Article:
Education & Outreach FAQs

Education & Outreach

Frequently Asked Questions

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This section aims to assist the public by providing general information.

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School competitions

The RACI School Competitions are educational initiatives organised by the Royal Australian Chemical Institute (RACI) aimed at fostering interest and excellence in chemistry among school students.

The competitions are open to school students across Australia, spanning various age groups and academic levels. Our International Chemistry Quiz (ICQ) is open to students across the globe. More information on ICQ can be found here.

RACI offers a range of competitions tailored to different age groups and interests, including the Titration Competition, Chemistry & Art Competition, Crystal Growing Competition, and the International Chemistry Quiz (ICQ).

Schools can typically register for RACI competitions through the official RACI website or by contacting the RACI Education and Outreach team for more information.

Entry fees may vary depending on the competition. Some competitions may have a registration fee, while others may be free to enter.

Participating in RACI competitions provides students with opportunities to develop their knowledge and skills in chemistry, engage in friendly competition with peers, and potentially gain recognition for their achievements.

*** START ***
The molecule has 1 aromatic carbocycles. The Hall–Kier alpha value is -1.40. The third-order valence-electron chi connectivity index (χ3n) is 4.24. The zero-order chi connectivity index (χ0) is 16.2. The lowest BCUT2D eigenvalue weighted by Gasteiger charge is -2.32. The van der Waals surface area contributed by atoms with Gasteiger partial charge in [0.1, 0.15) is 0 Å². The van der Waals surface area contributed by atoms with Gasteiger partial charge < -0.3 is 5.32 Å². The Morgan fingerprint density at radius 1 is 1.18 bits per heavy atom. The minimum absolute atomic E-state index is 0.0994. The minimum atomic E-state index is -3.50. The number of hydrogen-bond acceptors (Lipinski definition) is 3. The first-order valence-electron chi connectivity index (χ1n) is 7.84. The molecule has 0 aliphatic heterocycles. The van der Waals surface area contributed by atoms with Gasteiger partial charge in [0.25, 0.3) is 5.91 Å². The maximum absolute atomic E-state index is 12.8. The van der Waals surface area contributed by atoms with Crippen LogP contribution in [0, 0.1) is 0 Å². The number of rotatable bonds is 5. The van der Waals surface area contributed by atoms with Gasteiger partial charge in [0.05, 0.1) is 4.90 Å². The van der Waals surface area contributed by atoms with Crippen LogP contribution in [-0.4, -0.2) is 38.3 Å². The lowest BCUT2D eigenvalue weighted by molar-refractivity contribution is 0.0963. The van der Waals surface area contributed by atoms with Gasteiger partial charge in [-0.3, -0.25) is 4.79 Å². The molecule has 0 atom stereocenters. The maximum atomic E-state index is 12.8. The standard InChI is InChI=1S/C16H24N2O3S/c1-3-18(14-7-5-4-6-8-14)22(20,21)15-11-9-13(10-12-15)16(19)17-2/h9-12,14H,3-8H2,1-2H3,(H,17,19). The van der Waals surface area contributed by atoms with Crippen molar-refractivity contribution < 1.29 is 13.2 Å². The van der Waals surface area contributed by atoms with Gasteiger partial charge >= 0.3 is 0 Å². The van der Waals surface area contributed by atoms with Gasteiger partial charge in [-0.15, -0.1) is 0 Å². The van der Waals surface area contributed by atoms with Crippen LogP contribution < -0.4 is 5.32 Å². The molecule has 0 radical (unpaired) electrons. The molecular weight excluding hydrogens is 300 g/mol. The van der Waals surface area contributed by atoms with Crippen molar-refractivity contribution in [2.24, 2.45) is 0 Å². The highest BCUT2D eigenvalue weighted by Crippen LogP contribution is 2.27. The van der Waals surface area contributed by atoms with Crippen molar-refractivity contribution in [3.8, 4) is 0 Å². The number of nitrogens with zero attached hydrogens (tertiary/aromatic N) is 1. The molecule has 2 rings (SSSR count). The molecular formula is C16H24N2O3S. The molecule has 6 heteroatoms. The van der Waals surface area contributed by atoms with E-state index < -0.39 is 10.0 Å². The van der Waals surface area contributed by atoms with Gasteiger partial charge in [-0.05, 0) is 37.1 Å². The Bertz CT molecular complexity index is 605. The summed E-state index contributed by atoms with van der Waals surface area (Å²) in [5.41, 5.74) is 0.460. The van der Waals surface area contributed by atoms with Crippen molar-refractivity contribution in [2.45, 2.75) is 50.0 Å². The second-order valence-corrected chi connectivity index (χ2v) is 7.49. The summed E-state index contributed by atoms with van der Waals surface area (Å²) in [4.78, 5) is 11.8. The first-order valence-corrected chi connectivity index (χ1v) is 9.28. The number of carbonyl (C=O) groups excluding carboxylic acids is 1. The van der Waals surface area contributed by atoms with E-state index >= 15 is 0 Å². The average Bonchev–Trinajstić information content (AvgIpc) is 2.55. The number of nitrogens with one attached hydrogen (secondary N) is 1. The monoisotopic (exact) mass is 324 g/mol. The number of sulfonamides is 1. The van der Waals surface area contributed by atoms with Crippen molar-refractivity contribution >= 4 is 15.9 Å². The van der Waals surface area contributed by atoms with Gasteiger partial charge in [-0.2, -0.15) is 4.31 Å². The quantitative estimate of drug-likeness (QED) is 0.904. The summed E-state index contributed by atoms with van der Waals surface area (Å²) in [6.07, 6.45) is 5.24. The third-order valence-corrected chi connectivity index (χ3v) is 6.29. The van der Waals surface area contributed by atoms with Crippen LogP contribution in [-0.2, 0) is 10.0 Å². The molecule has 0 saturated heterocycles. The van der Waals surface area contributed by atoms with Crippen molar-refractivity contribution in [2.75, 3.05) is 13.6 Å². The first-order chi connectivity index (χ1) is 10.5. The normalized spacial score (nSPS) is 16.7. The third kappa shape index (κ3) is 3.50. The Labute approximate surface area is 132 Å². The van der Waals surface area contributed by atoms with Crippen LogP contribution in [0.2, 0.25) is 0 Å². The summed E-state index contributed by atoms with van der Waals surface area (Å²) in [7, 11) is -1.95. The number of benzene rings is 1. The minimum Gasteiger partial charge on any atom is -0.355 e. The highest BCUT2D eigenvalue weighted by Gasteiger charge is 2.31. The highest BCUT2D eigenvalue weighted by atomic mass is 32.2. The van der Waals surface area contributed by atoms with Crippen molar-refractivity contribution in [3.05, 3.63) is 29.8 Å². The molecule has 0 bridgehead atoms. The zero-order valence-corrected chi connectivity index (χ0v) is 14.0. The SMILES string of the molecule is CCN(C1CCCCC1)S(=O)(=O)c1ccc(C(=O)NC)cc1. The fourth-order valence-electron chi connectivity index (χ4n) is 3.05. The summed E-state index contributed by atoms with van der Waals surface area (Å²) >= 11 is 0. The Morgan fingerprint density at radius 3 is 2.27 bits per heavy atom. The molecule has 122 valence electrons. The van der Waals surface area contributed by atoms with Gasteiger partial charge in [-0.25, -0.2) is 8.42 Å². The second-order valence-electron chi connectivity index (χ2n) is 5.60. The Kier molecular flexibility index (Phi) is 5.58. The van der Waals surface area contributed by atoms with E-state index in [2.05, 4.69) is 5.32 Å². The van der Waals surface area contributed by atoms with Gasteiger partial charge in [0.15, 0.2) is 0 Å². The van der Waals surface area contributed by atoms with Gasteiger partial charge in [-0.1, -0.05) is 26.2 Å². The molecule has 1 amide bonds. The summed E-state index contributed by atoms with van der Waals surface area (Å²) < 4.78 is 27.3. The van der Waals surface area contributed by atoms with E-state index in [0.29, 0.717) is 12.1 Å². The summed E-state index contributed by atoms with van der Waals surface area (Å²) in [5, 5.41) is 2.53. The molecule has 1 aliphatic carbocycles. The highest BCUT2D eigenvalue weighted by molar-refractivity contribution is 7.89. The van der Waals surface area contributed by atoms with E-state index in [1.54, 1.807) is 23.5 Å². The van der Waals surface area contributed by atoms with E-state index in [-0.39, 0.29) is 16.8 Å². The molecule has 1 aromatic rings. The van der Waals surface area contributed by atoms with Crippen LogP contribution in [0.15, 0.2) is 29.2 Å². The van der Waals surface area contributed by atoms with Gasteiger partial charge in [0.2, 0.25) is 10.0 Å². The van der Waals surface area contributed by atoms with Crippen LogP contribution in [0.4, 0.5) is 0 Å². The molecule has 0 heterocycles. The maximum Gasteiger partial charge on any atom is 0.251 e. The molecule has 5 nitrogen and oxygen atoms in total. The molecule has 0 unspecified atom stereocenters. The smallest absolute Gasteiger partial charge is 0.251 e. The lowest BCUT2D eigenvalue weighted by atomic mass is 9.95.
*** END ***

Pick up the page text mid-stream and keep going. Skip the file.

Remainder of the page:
The structure of each competition may vary, but typically, participants compete individually or as part of a school team. Competitions may involve written exams, practical tasks, or online quizzes.

RACI may provide study materials, practice exams, and guidelines for participating schools to help students prepare effectively for the competitions. These can be found on the individual competition pages, or on our resources page.

Depending on the competition, winners may receive certificates, trophies, or other awards to recognize their achievements. Some competitions may also offer prizes such as scholarships or educational resources.

Schools can support student participation by promoting awareness of the competitions, providing access to relevant resources and materials, and encouraging students to showcase their interest and talent in chemistry.

Titration competition

The RACI Titration Competition is open to high school students in Australia. Typically, students in their final years of secondary education are eligible to participate.

Schools can nominate teams of students to represent them in the competition. The selection process may vary depending on the region and organizing committee.

The competition usually consists of multiple rounds, including preliminary heats and finals. Teams compete against each other to accurately determine the concentration of a given solution using titration techniques.

Organisers typically supply participating teams with laboratory equipment, reagents, and materials necessary to perform the titration experiments. However, students may need to bring personal items such as safety goggles or lab coats.

RACI may provide study guides, practice experiments, and safety guidelines to assist participating teams in preparing for the Titration Competition. These resources cover topics such as titration theory, laboratory techniques, and safety procedures.